Well, if work isn't all that its cracked up to be, what about wisdom? "Then I turned my thoughts to consider wisdom..." (Ecc. 2:12) Surely, wisdom is a good thing? How did that fare for Solomon? Yes, the Teacher concluded that wisdom is a good thing: "The wise man has eyes in his head, while the fool walks in darkness..." (Ecc. 2:14) (Umm...Do we really believe this is Solomon? Remember what he did?) So his answer is, Yes...But...hold on...He's not finished yet: "but I came to realize that the same fate overtakes them both. Then I thought in my heart, the fate of the fool will overtake me also. What do I gain by being wise?" (Ecc. 2:14b-15a) Yep, I guess that's true. Poor Teacher!
Then he asks over and over the question: "Who Knows?" (second column) "For who knows what is good for a man in life, during the few and meaningless days he passes through like a shadow?" (Ecc. 6:12) There are times when the Teacher answers (picture a little child in the classroom with his/her hand raised) "Me, Me, Me, Pick Me!" In others words, he would answer, "I know!" "I know that everything God does will endure forever..." (Ecc. 3:14) He says "I know" or some form numerous times. But, then he turns around and determines that we can't know.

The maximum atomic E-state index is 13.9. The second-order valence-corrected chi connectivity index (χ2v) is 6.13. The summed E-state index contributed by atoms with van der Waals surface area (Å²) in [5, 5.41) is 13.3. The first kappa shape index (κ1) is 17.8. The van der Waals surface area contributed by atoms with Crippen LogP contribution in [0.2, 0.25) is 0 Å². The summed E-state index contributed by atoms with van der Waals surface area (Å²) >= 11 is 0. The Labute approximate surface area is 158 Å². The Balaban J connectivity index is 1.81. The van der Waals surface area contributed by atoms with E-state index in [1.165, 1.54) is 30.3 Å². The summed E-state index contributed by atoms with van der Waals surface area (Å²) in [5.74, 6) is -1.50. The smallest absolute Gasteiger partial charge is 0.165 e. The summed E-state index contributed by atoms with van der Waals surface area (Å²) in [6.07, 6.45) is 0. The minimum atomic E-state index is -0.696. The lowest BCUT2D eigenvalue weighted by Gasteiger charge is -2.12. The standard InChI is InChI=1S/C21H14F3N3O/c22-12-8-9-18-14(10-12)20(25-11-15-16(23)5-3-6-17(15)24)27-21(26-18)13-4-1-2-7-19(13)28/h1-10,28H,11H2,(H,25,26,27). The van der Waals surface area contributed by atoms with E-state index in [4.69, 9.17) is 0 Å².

Well, we will continue with this "investigation" of life on Monday. But, for now I want to turn to that passage from where the inspiration for that beautiful song originated. "There is a time for everything and a season for every activity under heaven." (Ecc. 3:1, NIV) As you can see the song was written based on the KJV of this passage and not the NIV. Again, you can not beat the KJV for its poetic wording. The Teacher goes on and declares that there is a time to be born and a time to die...a time for everything, weep/laugh, mourn/dance, etc. What the Teacher is concluding here is that life is predictable. Notice the repeated use of the word "time." It's interesting that this word is used. The items listed, "time to be born, time to die, time to plant, time to..." each seem good or bad in themselves, but each can change over time. Give anything enough time, and it can change, for better or worse.
On Monday we will continue our look at this book. I want to spend some time on the phrase: "There is nothing new under the sun." (Ecc. 1:9b) I look forward to being with you daily next week as we continue our Journey Through The Bible. -Take care! God Bless! -Pastor Rick